I’ve always thought that if you want to understand how something is going to affect a system, it is sometimes helpful to look at a system that is fragile or extreme.
This image, created by the European Space Agency, depicts all known objects – functioning and dead – in orbit around earth. The size of an object corresponds to its actual density data, but (obviously) not to scale. Interestingly, every year we add 200 objects to this image, and that’s not counting the thousands of pieces that are created whenever any two objects collide. There are currently 17,000 known pieces of space debris larger than 10 cm and an estimated 10,000 pieces smaller than 10 cm.
What I find fascinating about this image is how it demonstrates that even in the vastness of space our failure to recycle and not plan for obsolescence leaves us with tens of thousands of pieces of space junk whirling around above us. That may sound harmless but understand that a piece of metal the size of a bolt, flying at the expected speed of 36,000kmph (or 21,600 mph) has the kinetic energy of a 400-lb safe traveling at 60 mph. Needless to say, such an object slamming into a satellite, or worse, a space station, could generate some pretty dramatic results. Indeed, there was a real fear last week that this was about to happen.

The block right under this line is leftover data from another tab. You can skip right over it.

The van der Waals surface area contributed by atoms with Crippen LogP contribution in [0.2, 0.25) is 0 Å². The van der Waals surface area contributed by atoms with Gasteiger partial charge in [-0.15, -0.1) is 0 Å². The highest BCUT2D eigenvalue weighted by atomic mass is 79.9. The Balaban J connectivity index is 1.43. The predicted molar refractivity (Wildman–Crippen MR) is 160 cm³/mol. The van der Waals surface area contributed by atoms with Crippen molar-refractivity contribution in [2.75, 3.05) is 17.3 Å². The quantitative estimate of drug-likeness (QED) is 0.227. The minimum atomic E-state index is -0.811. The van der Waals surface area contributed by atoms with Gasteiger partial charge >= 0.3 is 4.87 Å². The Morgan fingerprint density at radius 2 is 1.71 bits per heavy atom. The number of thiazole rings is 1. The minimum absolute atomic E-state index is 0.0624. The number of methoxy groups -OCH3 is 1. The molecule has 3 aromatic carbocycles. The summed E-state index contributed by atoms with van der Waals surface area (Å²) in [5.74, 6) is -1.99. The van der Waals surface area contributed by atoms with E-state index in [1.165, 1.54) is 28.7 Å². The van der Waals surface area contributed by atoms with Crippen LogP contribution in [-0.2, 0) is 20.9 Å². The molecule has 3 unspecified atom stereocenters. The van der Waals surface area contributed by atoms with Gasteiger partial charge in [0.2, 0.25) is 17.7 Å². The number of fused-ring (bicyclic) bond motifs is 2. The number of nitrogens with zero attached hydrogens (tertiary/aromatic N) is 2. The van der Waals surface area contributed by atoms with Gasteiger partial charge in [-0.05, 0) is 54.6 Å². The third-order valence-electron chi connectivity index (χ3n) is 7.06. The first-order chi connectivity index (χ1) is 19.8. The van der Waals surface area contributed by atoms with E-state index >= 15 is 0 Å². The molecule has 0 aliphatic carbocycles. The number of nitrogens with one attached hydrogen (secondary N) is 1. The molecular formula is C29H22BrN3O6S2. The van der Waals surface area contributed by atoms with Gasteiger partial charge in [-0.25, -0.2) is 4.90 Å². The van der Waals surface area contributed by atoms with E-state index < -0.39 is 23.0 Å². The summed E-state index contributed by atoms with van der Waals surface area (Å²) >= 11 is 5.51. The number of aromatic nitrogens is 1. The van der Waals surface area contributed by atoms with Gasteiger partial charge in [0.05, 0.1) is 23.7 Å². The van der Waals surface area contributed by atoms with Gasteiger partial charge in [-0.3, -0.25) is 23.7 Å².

We need a whole new way of managing what we create, to engineer it to from cradle to cradle, both up in space and of course, down here on earth.